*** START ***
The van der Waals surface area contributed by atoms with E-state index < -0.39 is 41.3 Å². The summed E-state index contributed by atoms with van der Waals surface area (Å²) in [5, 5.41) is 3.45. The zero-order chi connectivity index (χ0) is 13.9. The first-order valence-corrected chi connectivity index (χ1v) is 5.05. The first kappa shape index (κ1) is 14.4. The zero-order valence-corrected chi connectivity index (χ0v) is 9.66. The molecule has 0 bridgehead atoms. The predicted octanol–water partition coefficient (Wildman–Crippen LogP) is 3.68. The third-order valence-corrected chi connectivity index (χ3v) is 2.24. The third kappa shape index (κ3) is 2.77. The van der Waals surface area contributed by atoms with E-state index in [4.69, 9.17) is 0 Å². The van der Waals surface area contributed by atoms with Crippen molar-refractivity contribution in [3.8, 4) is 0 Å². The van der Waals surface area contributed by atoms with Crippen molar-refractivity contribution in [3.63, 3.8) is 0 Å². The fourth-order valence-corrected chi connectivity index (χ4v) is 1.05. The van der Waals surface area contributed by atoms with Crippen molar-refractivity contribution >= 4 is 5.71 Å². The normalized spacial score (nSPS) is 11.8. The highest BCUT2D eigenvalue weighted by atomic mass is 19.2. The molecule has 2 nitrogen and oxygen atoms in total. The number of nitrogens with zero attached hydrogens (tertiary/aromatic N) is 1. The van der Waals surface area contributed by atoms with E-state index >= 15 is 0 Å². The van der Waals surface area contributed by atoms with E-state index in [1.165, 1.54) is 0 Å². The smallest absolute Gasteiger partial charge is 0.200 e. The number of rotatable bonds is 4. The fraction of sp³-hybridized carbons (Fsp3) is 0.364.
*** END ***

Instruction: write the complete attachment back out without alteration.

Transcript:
The van der Waals surface area contributed by atoms with E-state index < -0.39 is 41.3 Å². The summed E-state index contributed by atoms with van der Waals surface area (Å²) in [5, 5.41) is 3.45. The zero-order chi connectivity index (χ0) is 13.9. The first-order valence-corrected chi connectivity index (χ1v) is 5.05. The first kappa shape index (κ1) is 14.4. The zero-order valence-corrected chi connectivity index (χ0v) is 9.66. The molecule has 0 bridgehead atoms. The predicted octanol–water partition coefficient (Wildman–Crippen LogP) is 3.68. The third-order valence-corrected chi connectivity index (χ3v) is 2.24. The third kappa shape index (κ3) is 2.77. The van der Waals surface area contributed by atoms with E-state index in [4.69, 9.17) is 0 Å². The van der Waals surface area contributed by atoms with Crippen molar-refractivity contribution in [3.8, 4) is 0 Å². The van der Waals surface area contributed by atoms with Crippen molar-refractivity contribution in [3.63, 3.8) is 0 Å². The fourth-order valence-corrected chi connectivity index (χ4v) is 1.05. The van der Waals surface area contributed by atoms with Crippen molar-refractivity contribution >= 4 is 5.71 Å². The normalized spacial score (nSPS) is 11.8. The highest BCUT2D eigenvalue weighted by atomic mass is 19.2. The molecule has 2 nitrogen and oxygen atoms in total. The number of nitrogens with zero attached hydrogens (tertiary/aromatic N) is 1. The van der Waals surface area contributed by atoms with E-state index >= 15 is 0 Å². The van der Waals surface area contributed by atoms with E-state index in [1.165, 1.54) is 0 Å². The smallest absolute Gasteiger partial charge is 0.200 e. The number of rotatable bonds is 4. The fraction of sp³-hybridized carbons (Fsp3) is 0.364.